The reason farmers can’t go out and hire unemployed local workers is because the work is just too hard for the amount of money that is being paid.
A couple of weeks ago, I found myself in acre of kale plants on my hands and knees. I was working my volunteer hours for my local Community Supported Agriculture (CSA) share. A CSA is a popular way to get local and seasonal food from a farm near you. You give the farmer money up front and in return you get a box of vegetables once a week for the season. Here in New England, my share with Lands Sake begins in June and ends in October. The farmer gets money up front to invest in the farm and help with their cash flow. The consumer receives fresh, local food and knows where and how the food is grown.
I only weeded the field for an hour and half, but it was enough. I am in decent shape and garden at home all the time, but farmwork is different. It is repetitive and puts you in awkward positions for long periods of time. So, even in this tough economic environment, it is no wonder that not many Americans are flocking to these jobs.
Three weeks ago, the New York Times published a piece about the labor shortage in agriculture. You might wonder why there is a labor shortage with so many unemployed. The reason farmers can’t go out and hire unemployed local workers is because the work is just too hard for the amount of money that is being paid. An article in the Atlanta Journal-Constitution cites a new report that shows Georgia’s economy is likely to lose $391 million and lose 3,260 jobs because of farm labor shortages. While the report doesn’t discuss the cause for the shortage, farmers blame Georgia’s new immigration law.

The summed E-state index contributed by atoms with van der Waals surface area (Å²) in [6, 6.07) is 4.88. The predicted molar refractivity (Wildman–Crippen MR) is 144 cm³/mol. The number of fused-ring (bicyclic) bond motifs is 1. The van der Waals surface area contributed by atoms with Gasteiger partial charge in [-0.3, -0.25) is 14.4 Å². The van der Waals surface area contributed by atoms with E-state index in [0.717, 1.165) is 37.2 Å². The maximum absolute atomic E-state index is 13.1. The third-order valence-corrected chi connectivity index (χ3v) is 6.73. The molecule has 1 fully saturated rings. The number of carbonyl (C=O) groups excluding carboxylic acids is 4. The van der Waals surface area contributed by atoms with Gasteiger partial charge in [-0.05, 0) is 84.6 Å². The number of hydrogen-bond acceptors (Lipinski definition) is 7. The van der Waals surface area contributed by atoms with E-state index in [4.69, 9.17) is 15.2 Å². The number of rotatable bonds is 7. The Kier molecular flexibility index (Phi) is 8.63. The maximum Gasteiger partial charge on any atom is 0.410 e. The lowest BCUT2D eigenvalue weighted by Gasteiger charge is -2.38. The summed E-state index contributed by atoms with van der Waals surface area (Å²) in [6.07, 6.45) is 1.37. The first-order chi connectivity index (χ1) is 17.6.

The reality is that many farmers rely on undocumented workers for their labor. With states passing laws that essentially hunt down undocumented immigrants, farmers are losing their cheap labor.
That’s why Congress needs to pass AgJobs, a bipartisan bill that was negotiated by the United Farm Workers and agriculture employers as part of a comprehensive immigration reform bill. Both growers and farmworker unions support AgJobs, so why hasn’t it gotten done?
Immigration reform is a hot button issue that neither Republicans nor Democrats want to touch. As the Republican presidential debates have shown, anyone supporting anything that benefits migrants is demonized. Instead, growers are now proposing reforms to the H-2A guest worker program which would strip the few protections in place for farmworkers.
If we want to continue enjoying fresh produce from American farms, then we need a stable labor force that is protected and receives livable wages for work that most of us refuse to do.